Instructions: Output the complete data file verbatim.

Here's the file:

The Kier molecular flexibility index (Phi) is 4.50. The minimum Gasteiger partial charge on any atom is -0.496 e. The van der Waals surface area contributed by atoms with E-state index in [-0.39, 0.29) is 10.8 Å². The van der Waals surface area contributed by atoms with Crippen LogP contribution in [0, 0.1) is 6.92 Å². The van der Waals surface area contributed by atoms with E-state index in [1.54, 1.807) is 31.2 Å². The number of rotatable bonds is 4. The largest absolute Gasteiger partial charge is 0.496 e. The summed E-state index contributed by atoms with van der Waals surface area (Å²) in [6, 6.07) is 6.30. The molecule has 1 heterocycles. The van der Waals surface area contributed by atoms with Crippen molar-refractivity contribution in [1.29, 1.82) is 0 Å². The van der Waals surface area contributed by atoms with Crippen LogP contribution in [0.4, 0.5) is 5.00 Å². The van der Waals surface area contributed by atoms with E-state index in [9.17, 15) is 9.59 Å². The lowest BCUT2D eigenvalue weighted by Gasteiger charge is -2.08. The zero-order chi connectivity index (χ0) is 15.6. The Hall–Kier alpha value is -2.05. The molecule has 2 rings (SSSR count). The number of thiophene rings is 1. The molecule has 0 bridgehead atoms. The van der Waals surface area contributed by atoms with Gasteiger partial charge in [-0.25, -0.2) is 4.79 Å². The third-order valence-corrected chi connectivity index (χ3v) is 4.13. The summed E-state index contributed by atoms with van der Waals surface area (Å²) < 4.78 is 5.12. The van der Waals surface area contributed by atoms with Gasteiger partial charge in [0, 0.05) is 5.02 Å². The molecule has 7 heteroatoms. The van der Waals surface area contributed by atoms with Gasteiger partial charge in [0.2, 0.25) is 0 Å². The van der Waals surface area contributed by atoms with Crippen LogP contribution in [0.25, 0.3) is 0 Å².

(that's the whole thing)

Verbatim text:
The Kier molecular flexibility index (Phi) is 4.50. The minimum Gasteiger partial charge on any atom is -0.496 e. The van der Waals surface area contributed by atoms with E-state index in [-0.39, 0.29) is 10.8 Å². The van der Waals surface area contributed by atoms with Crippen LogP contribution in [0, 0.1) is 6.92 Å². The van der Waals surface area contributed by atoms with E-state index in [1.54, 1.807) is 31.2 Å². The number of rotatable bonds is 4. The largest absolute Gasteiger partial charge is 0.496 e. The summed E-state index contributed by atoms with van der Waals surface area (Å²) in [6, 6.07) is 6.30. The molecule has 1 heterocycles. The van der Waals surface area contributed by atoms with Crippen molar-refractivity contribution in [1.29, 1.82) is 0 Å². The van der Waals surface area contributed by atoms with Crippen LogP contribution in [0.4, 0.5) is 5.00 Å². The van der Waals surface area contributed by atoms with E-state index in [9.17, 15) is 9.59 Å². The lowest BCUT2D eigenvalue weighted by Gasteiger charge is -2.08. The zero-order chi connectivity index (χ0) is 15.6. The Hall–Kier alpha value is -2.05. The molecule has 2 rings (SSSR count). The number of thiophene rings is 1. The molecule has 0 bridgehead atoms. The van der Waals surface area contributed by atoms with Gasteiger partial charge in [-0.25, -0.2) is 4.79 Å². The third-order valence-corrected chi connectivity index (χ3v) is 4.13. The summed E-state index contributed by atoms with van der Waals surface area (Å²) < 4.78 is 5.12. The van der Waals surface area contributed by atoms with Gasteiger partial charge in [0, 0.05) is 5.02 Å². The molecule has 7 heteroatoms. The van der Waals surface area contributed by atoms with Gasteiger partial charge in [0.2, 0.25) is 0 Å². The van der Waals surface area contributed by atoms with Crippen LogP contribution in [0.25, 0.3) is 0 Å².